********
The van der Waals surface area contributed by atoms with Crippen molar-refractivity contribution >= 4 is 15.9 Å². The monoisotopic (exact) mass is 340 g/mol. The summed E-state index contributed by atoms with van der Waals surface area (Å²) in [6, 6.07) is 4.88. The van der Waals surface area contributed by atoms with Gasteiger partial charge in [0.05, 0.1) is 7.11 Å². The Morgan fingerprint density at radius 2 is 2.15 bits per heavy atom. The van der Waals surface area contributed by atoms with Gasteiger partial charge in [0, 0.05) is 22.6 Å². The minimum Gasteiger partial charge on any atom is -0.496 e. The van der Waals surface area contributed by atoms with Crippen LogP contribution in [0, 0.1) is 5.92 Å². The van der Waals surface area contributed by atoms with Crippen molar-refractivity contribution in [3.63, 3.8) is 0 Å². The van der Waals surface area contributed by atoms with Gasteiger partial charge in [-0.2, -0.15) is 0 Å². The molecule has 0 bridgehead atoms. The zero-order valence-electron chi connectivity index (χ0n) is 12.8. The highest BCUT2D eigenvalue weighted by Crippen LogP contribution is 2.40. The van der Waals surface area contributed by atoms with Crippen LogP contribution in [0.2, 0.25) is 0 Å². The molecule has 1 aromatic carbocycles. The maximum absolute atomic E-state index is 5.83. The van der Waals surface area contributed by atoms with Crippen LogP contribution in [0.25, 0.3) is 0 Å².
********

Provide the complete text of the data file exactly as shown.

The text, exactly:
The van der Waals surface area contributed by atoms with Crippen molar-refractivity contribution >= 4 is 15.9 Å². The monoisotopic (exact) mass is 340 g/mol. The summed E-state index contributed by atoms with van der Waals surface area (Å²) in [6, 6.07) is 4.88. The van der Waals surface area contributed by atoms with Gasteiger partial charge in [0.05, 0.1) is 7.11 Å². The Morgan fingerprint density at radius 2 is 2.15 bits per heavy atom. The van der Waals surface area contributed by atoms with Gasteiger partial charge in [0, 0.05) is 22.6 Å². The minimum Gasteiger partial charge on any atom is -0.496 e. The van der Waals surface area contributed by atoms with Crippen LogP contribution in [0, 0.1) is 5.92 Å². The van der Waals surface area contributed by atoms with Crippen molar-refractivity contribution in [3.63, 3.8) is 0 Å². The van der Waals surface area contributed by atoms with Gasteiger partial charge in [-0.2, -0.15) is 0 Å². The molecule has 0 bridgehead atoms. The zero-order valence-electron chi connectivity index (χ0n) is 12.8. The highest BCUT2D eigenvalue weighted by Crippen LogP contribution is 2.40. The van der Waals surface area contributed by atoms with Crippen LogP contribution in [0.2, 0.25) is 0 Å². The molecule has 1 aromatic carbocycles. The maximum absolute atomic E-state index is 5.83. The van der Waals surface area contributed by atoms with Crippen LogP contribution in [0.25, 0.3) is 0 Å².